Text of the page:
Beyond the established percentages, there are other requirements to be taken into account when cultivating hemp. According to a 1976 study published by the International Association for Plant Taxonomy, both hemp and marijuana are the same genus, cannabis, and the same species, cannabis sativa. Depending on how it is cultivated and used one can speak of one plant or the other. Crops are also accepted or rejected depending on the location of the plantation, the amount of resin, the number of feminised plants, the quantity of seed, and fibre length.

Among other things, Spain only allows the cultivation of 25 varieties of industrial hemp, and their seeds must be certified by the European Union in order for the crop to be accepted. Among them, the most commonly used in this country are Delta and Delta 405.

Of course, these types of crops are nothing new. Hemp has been cultivated in this country for centuries, as part of a tradition and a legacy going back to the Arabs, who brought it from China over 1,500 years ago.

Since then and down until today, areas such as Toledo have exploited its raw material, although the best-known plants come from places like Barcelona, ​​Lleida, Valencia, Alicante and Castellón de la Plana, with particularly appreciated strains in the Levant, especially Orihuela. They, along with Teruel, Segovia, Albacete, Huesca, Zaragoza, Guadalajara, Soria and the Balearic Islands are the greatest producers of cannabis in Spain each year.

The town of Vega Baja del Segura has boasted an entire economy based on cannabis ever since the Middle Ages, leading it has also been called the "city of hemp" and the "hemp apprentice's workshop." And in the time of Christopher Columbus the ships arriving from America were laden with tonnes of products made from this plant's fibre, later produced in places like Tarragona, Lleida and Balaguer.

Then, in the 18th century, the plains of Granada became one of the favourite sites for planting hemp, this trend growing under Primo de Rivera and during the Civil War. A year after the start of the war, in 1937, the United States banned the use of hemp, in order to promote cotton and synthetic fibres. Spain then signed several agreements to impede planting, production and trade in cannabis, but none of them banned industrial hemp.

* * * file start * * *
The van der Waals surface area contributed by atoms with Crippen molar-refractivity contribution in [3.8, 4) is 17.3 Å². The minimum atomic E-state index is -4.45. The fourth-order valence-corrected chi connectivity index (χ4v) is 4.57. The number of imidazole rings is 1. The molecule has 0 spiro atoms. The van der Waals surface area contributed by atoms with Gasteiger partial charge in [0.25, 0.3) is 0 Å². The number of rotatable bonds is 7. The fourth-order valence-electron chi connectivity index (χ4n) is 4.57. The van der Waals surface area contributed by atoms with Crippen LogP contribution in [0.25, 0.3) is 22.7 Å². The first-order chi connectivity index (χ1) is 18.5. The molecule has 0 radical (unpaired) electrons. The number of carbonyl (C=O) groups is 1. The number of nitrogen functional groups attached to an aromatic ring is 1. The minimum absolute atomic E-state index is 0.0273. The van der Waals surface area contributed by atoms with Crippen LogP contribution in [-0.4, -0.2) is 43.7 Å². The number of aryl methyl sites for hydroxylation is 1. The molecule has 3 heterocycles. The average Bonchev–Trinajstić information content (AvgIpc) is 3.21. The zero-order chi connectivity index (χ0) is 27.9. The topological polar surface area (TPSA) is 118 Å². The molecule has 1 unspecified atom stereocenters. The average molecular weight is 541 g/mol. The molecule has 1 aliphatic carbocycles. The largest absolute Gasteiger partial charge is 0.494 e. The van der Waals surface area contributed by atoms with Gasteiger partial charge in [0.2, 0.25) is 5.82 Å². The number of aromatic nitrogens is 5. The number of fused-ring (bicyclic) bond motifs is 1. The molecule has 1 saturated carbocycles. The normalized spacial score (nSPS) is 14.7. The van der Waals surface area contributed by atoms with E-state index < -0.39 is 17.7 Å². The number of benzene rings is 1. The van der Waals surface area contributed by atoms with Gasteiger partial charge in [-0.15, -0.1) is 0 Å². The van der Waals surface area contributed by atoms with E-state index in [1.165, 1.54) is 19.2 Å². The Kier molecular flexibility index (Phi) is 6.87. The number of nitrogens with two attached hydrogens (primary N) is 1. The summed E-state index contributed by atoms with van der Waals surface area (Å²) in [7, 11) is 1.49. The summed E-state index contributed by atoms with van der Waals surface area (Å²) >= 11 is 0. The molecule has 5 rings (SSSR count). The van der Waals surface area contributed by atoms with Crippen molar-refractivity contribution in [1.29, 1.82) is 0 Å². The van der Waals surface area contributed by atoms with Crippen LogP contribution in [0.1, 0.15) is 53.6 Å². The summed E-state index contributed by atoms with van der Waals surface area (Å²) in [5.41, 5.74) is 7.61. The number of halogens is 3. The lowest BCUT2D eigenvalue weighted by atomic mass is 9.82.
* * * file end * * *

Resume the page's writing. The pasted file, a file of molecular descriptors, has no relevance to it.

For all these reasons Zurita and another 150 growers have spent months asking the police to stipulate the legislation with which they must comply in order to produce their plants. They have yet to receive answers. Zurita himself said that he is simply raising awareness of the hemp culture, pointing out that there are two towns called Cañamero and Cañamares, that "the best oil in the world is hemp oil," that hemp was the first plant to be used by man, and that it is something vital to deal with climate change.

The issue is particularly delicate because in recent years many Spanish farmers have ploughed all of their resources into the cultivation of industrial hemp, especially due to its links to ecological and sustainable agriculture. The limits should be clear. It will be necessary to wait for the authorities to come out and declare their positions on this matter.